The second team All Area selection was complimentary of her former coach.

P.K. Yonge's De'Mar Wims (sitting) signed with Paine College on May 10.
Courtesy of Dorien Greene P.K. Yonge’s De’Mar Wims (sitting) signed with Paine College on May 10.

“I think Coach Powers is a great coach,” she said. “A lot of people misinterpret his passion for the game as in him being so harsh or so mean. It just means he loves the game. I feel like he also teaches us to be better people off the court as well. He also made sure we stayed on top of our work and understand that without schoolwork we really won’t get anywhere because knowledge is power, and you won’t get anywhere without knowledge.”

Clark, who plans to major in sports management, wants to be a physical therapist and get her real estate license.

She has high aspirations, but college basketball wasn’t really a part of that equation.

“I feel like it’s a huge milestone but I’m excited to play,” Clark said. “I never really thought I would be playing college basketball because my recruiting process was very slow, but now that I’m getting the chance to play, I’m actually excited to move on and chase more dreams and make my parents proud.”

Offers started rolling in at the end of the season.

“At first, I didn’t really want to play college basketball because I knew it would be hard and I would always be busy, but he [Powers] talked me into doing it and I listened to Coach Powers because why let talent go to waste,” she said.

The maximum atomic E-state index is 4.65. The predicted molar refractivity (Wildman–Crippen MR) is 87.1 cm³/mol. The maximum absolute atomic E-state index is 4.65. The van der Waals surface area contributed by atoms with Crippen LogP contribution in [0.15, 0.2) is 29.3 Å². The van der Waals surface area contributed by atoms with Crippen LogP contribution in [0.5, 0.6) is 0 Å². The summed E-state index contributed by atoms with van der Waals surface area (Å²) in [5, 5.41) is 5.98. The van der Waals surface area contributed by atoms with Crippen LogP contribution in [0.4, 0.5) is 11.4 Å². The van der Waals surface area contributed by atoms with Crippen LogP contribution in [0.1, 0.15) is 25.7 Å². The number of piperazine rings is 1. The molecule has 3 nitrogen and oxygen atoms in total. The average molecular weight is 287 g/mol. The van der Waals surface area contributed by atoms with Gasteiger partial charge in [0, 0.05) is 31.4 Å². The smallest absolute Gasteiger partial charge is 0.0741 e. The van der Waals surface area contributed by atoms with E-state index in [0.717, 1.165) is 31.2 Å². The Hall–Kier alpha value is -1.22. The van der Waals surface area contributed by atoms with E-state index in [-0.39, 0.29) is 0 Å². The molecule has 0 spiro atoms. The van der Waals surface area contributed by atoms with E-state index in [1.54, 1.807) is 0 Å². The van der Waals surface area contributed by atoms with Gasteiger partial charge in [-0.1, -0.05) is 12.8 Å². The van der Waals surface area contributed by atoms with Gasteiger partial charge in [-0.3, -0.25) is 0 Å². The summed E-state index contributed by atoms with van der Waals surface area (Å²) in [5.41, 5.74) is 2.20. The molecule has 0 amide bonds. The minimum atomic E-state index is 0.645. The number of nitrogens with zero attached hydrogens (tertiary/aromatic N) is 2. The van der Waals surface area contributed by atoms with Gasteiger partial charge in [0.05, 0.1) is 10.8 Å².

Clark, who played five years for the Lady Blue Wave, said all her games against Buchholz stood out the most in her career at PKY, including a 65-63 home win against the Bobcats on Nov. 22.

She was one of five players in double figures for the Lady Blue Wave (13 points), along with Wims (12) and Barnett (14).

Clark and Wims finished with a double-double adding 11 rebounds apiece.

“It’s a rivalry game, the crowd is always hype, and I always like having a loud crowd, everybody knocking down 3s, especially our home game here, it was neck and neck the whole game,” Clark said. “It almost went into overtime, but we ended up not letting that happen.”

The Rock's Mateja Allen defends P.K. Yonge's Summer Barnett.
Photo by C.J. Gish P.K. Yonge’s Summer Barnett (22) signed to play at Santa Fe College.

Wims, who signed Paine College, a private, historically black Methodist college in Augusta, Georgia, averaged 6.0 ppg and 5.9 rpg. She led the team in field goal shooting (46%).

“It’s great that she gets an opportunity at the next level, go in and work hard and prove yourself and she’ll have a great four years,” Powers said. “She rebounds, defends, and hustles.”

Barnett averaged 7.3 ppg, 5.5 rpg and 3.2 steals per game.

“They’re getting a very good basketball player who is going to give them 110% and I think it’s going to be good for her being here in Gainesville so she will have a lot of support,” Powers said. “She does everything you need defensively, can score the ball offensively, but plays harder than anyone else on the court.”